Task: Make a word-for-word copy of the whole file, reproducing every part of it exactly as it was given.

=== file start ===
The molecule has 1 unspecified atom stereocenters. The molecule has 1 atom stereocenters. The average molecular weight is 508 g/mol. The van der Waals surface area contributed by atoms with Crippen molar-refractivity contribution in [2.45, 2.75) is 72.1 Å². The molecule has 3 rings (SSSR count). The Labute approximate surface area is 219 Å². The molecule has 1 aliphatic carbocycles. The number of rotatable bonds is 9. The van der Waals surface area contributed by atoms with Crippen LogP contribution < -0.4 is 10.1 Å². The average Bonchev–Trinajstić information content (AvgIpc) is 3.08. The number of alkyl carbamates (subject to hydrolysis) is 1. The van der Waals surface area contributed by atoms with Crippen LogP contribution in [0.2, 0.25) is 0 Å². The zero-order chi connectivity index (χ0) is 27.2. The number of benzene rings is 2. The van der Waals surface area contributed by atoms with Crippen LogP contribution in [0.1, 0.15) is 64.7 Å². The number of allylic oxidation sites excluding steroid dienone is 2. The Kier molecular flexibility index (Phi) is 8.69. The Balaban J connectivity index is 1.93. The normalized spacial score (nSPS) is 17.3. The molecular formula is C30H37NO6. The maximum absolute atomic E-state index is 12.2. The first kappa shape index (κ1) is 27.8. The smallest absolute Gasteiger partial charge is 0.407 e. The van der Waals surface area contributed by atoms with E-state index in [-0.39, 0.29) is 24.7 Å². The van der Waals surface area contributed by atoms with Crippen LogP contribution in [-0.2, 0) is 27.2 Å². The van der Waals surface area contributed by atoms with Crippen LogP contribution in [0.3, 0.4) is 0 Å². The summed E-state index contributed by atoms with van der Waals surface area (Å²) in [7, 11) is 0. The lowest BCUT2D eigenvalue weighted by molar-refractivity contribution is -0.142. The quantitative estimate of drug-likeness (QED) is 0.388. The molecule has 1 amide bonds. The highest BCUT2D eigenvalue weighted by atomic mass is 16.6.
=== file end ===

The molecule has 1 unspecified atom stereocenters. The molecule has 1 atom stereocenters. The average molecular weight is 508 g/mol. The van der Waals surface area contributed by atoms with Crippen molar-refractivity contribution in [2.45, 2.75) is 72.1 Å². The molecule has 3 rings (SSSR count). The Labute approximate surface area is 219 Å². The molecule has 1 aliphatic carbocycles. The number of rotatable bonds is 9. The van der Waals surface area contributed by atoms with Crippen LogP contribution < -0.4 is 10.1 Å². The average Bonchev–Trinajstić information content (AvgIpc) is 3.08. The number of alkyl carbamates (subject to hydrolysis) is 1. The van der Waals surface area contributed by atoms with Crippen LogP contribution in [0.2, 0.25) is 0 Å². The zero-order chi connectivity index (χ0) is 27.2. The number of benzene rings is 2. The van der Waals surface area contributed by atoms with Crippen LogP contribution in [0.1, 0.15) is 64.7 Å². The number of allylic oxidation sites excluding steroid dienone is 2. The Kier molecular flexibility index (Phi) is 8.69. The Balaban J connectivity index is 1.93. The normalized spacial score (nSPS) is 17.3. The molecular formula is C30H37NO6. The maximum absolute atomic E-state index is 12.2. The first kappa shape index (κ1) is 27.8. The smallest absolute Gasteiger partial charge is 0.407 e. The van der Waals surface area contributed by atoms with E-state index in [-0.39, 0.29) is 24.7 Å². The van der Waals surface area contributed by atoms with Crippen LogP contribution in [-0.2, 0) is 27.2 Å². The van der Waals surface area contributed by atoms with Crippen LogP contribution in [0.3, 0.4) is 0 Å². The summed E-state index contributed by atoms with van der Waals surface area (Å²) in [7, 11) is 0. The lowest BCUT2D eigenvalue weighted by molar-refractivity contribution is -0.142. The quantitative estimate of drug-likeness (QED) is 0.388. The molecule has 1 amide bonds. The highest BCUT2D eigenvalue weighted by atomic mass is 16.6.